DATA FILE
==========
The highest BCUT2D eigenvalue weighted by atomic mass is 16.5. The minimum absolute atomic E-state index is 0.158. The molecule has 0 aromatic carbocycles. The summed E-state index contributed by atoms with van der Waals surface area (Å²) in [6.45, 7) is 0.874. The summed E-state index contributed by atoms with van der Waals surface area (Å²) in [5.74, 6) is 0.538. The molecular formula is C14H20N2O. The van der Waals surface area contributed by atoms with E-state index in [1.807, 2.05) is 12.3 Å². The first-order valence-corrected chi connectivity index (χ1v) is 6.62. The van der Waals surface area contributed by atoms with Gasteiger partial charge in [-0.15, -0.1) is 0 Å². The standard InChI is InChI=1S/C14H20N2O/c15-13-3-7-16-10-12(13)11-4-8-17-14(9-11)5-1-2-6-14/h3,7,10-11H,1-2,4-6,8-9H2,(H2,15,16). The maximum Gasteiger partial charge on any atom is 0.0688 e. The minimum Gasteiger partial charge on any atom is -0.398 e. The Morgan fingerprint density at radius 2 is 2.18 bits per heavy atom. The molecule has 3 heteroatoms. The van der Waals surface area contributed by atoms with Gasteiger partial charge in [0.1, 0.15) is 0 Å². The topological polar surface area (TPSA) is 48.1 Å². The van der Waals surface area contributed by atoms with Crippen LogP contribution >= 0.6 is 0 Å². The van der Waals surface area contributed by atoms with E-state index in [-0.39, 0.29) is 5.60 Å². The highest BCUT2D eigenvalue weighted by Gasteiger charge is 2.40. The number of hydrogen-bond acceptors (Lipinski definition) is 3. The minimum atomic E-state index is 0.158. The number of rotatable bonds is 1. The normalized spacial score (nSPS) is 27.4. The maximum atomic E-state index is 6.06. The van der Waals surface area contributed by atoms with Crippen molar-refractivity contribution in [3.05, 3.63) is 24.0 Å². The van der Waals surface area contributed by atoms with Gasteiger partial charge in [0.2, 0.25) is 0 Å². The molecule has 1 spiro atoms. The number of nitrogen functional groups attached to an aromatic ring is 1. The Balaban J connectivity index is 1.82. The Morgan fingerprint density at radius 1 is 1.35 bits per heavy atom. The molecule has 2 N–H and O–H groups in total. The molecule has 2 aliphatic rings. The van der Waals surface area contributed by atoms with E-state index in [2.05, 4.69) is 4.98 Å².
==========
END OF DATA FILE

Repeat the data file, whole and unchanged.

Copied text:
The highest BCUT2D eigenvalue weighted by atomic mass is 16.5. The minimum absolute atomic E-state index is 0.158. The molecule has 0 aromatic carbocycles. The summed E-state index contributed by atoms with van der Waals surface area (Å²) in [6.45, 7) is 0.874. The summed E-state index contributed by atoms with van der Waals surface area (Å²) in [5.74, 6) is 0.538. The molecular formula is C14H20N2O. The van der Waals surface area contributed by atoms with E-state index in [1.807, 2.05) is 12.3 Å². The first-order valence-corrected chi connectivity index (χ1v) is 6.62. The van der Waals surface area contributed by atoms with Gasteiger partial charge in [-0.15, -0.1) is 0 Å². The standard InChI is InChI=1S/C14H20N2O/c15-13-3-7-16-10-12(13)11-4-8-17-14(9-11)5-1-2-6-14/h3,7,10-11H,1-2,4-6,8-9H2,(H2,15,16). The maximum Gasteiger partial charge on any atom is 0.0688 e. The minimum Gasteiger partial charge on any atom is -0.398 e. The Morgan fingerprint density at radius 2 is 2.18 bits per heavy atom. The molecule has 3 heteroatoms. The van der Waals surface area contributed by atoms with Gasteiger partial charge in [0.1, 0.15) is 0 Å². The topological polar surface area (TPSA) is 48.1 Å². The van der Waals surface area contributed by atoms with Crippen LogP contribution >= 0.6 is 0 Å². The van der Waals surface area contributed by atoms with E-state index in [-0.39, 0.29) is 5.60 Å². The highest BCUT2D eigenvalue weighted by Gasteiger charge is 2.40. The number of hydrogen-bond acceptors (Lipinski definition) is 3. The minimum atomic E-state index is 0.158. The number of rotatable bonds is 1. The normalized spacial score (nSPS) is 27.4. The maximum atomic E-state index is 6.06. The van der Waals surface area contributed by atoms with Crippen molar-refractivity contribution in [3.05, 3.63) is 24.0 Å². The van der Waals surface area contributed by atoms with Gasteiger partial charge in [0.2, 0.25) is 0 Å². The molecule has 1 spiro atoms. The number of nitrogen functional groups attached to an aromatic ring is 1. The Balaban J connectivity index is 1.82. The Morgan fingerprint density at radius 1 is 1.35 bits per heavy atom. The molecule has 2 N–H and O–H groups in total. The molecule has 2 aliphatic rings. The van der Waals surface area contributed by atoms with E-state index in [2.05, 4.69) is 4.98 Å².